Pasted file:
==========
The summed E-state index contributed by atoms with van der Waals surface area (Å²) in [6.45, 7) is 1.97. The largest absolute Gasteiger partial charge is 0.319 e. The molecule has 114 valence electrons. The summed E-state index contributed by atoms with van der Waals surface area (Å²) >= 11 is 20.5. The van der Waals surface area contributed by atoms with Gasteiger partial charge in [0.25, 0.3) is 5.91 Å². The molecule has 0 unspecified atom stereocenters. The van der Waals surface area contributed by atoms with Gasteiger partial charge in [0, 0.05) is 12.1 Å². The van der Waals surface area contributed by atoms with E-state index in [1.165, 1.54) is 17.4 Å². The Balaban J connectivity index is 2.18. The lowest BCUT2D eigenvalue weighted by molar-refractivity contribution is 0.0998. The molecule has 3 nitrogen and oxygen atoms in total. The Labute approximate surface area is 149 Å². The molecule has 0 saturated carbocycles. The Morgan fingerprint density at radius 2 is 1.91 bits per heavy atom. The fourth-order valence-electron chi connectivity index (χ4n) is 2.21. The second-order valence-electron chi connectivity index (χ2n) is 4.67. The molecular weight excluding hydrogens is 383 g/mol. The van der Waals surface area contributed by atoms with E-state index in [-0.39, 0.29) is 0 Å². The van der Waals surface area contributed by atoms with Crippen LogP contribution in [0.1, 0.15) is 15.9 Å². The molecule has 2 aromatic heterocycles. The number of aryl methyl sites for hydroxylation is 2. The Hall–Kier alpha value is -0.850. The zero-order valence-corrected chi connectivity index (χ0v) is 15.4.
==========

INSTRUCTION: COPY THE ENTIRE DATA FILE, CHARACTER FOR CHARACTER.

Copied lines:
The summed E-state index contributed by atoms with van der Waals surface area (Å²) in [6.45, 7) is 1.97. The largest absolute Gasteiger partial charge is 0.319 e. The molecule has 114 valence electrons. The summed E-state index contributed by atoms with van der Waals surface area (Å²) >= 11 is 20.5. The van der Waals surface area contributed by atoms with Gasteiger partial charge in [0.25, 0.3) is 5.91 Å². The molecule has 0 unspecified atom stereocenters. The van der Waals surface area contributed by atoms with Gasteiger partial charge in [0, 0.05) is 12.1 Å². The van der Waals surface area contributed by atoms with E-state index in [1.165, 1.54) is 17.4 Å². The Balaban J connectivity index is 2.18. The lowest BCUT2D eigenvalue weighted by molar-refractivity contribution is 0.0998. The molecule has 3 nitrogen and oxygen atoms in total. The Labute approximate surface area is 149 Å². The molecule has 0 saturated carbocycles. The Morgan fingerprint density at radius 2 is 1.91 bits per heavy atom. The fourth-order valence-electron chi connectivity index (χ4n) is 2.21. The second-order valence-electron chi connectivity index (χ2n) is 4.67. The molecular weight excluding hydrogens is 383 g/mol. The van der Waals surface area contributed by atoms with E-state index in [-0.39, 0.29) is 0 Å². The van der Waals surface area contributed by atoms with Crippen LogP contribution in [0.1, 0.15) is 15.9 Å². The molecule has 2 aromatic heterocycles. The number of aryl methyl sites for hydroxylation is 2. The Hall–Kier alpha value is -0.850. The zero-order valence-corrected chi connectivity index (χ0v) is 15.4.